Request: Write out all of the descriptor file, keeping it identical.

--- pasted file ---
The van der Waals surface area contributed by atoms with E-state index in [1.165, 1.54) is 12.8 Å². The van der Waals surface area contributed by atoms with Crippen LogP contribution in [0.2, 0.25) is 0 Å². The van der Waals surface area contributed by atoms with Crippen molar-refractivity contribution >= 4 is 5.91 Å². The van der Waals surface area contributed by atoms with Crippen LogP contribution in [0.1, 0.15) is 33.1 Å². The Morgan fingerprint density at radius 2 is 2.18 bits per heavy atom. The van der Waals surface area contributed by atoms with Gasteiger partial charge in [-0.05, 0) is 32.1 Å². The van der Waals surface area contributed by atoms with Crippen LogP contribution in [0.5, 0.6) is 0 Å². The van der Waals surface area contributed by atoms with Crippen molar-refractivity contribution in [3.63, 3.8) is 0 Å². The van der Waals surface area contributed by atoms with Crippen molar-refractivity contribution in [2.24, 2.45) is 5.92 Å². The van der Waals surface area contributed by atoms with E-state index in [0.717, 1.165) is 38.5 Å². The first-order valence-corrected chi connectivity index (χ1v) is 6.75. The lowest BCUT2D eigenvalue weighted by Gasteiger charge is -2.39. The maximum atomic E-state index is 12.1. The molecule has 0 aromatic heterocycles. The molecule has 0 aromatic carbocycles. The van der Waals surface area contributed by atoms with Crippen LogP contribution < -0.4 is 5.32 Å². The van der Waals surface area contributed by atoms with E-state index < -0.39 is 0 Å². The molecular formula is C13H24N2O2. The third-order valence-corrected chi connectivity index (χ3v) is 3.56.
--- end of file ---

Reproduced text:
The van der Waals surface area contributed by atoms with E-state index in [1.165, 1.54) is 12.8 Å². The van der Waals surface area contributed by atoms with Crippen LogP contribution in [0.2, 0.25) is 0 Å². The van der Waals surface area contributed by atoms with Crippen molar-refractivity contribution >= 4 is 5.91 Å². The van der Waals surface area contributed by atoms with Crippen LogP contribution in [0.1, 0.15) is 33.1 Å². The Morgan fingerprint density at radius 2 is 2.18 bits per heavy atom. The van der Waals surface area contributed by atoms with Gasteiger partial charge in [-0.05, 0) is 32.1 Å². The van der Waals surface area contributed by atoms with Crippen LogP contribution in [0.5, 0.6) is 0 Å². The van der Waals surface area contributed by atoms with Crippen molar-refractivity contribution in [3.63, 3.8) is 0 Å². The van der Waals surface area contributed by atoms with Crippen molar-refractivity contribution in [2.24, 2.45) is 5.92 Å². The van der Waals surface area contributed by atoms with E-state index in [0.717, 1.165) is 38.5 Å². The first-order valence-corrected chi connectivity index (χ1v) is 6.75. The lowest BCUT2D eigenvalue weighted by Gasteiger charge is -2.39. The maximum atomic E-state index is 12.1. The molecule has 0 aromatic heterocycles. The molecule has 0 aromatic carbocycles. The van der Waals surface area contributed by atoms with Crippen LogP contribution < -0.4 is 5.32 Å². The van der Waals surface area contributed by atoms with E-state index < -0.39 is 0 Å². The molecular formula is C13H24N2O2. The third-order valence-corrected chi connectivity index (χ3v) is 3.56.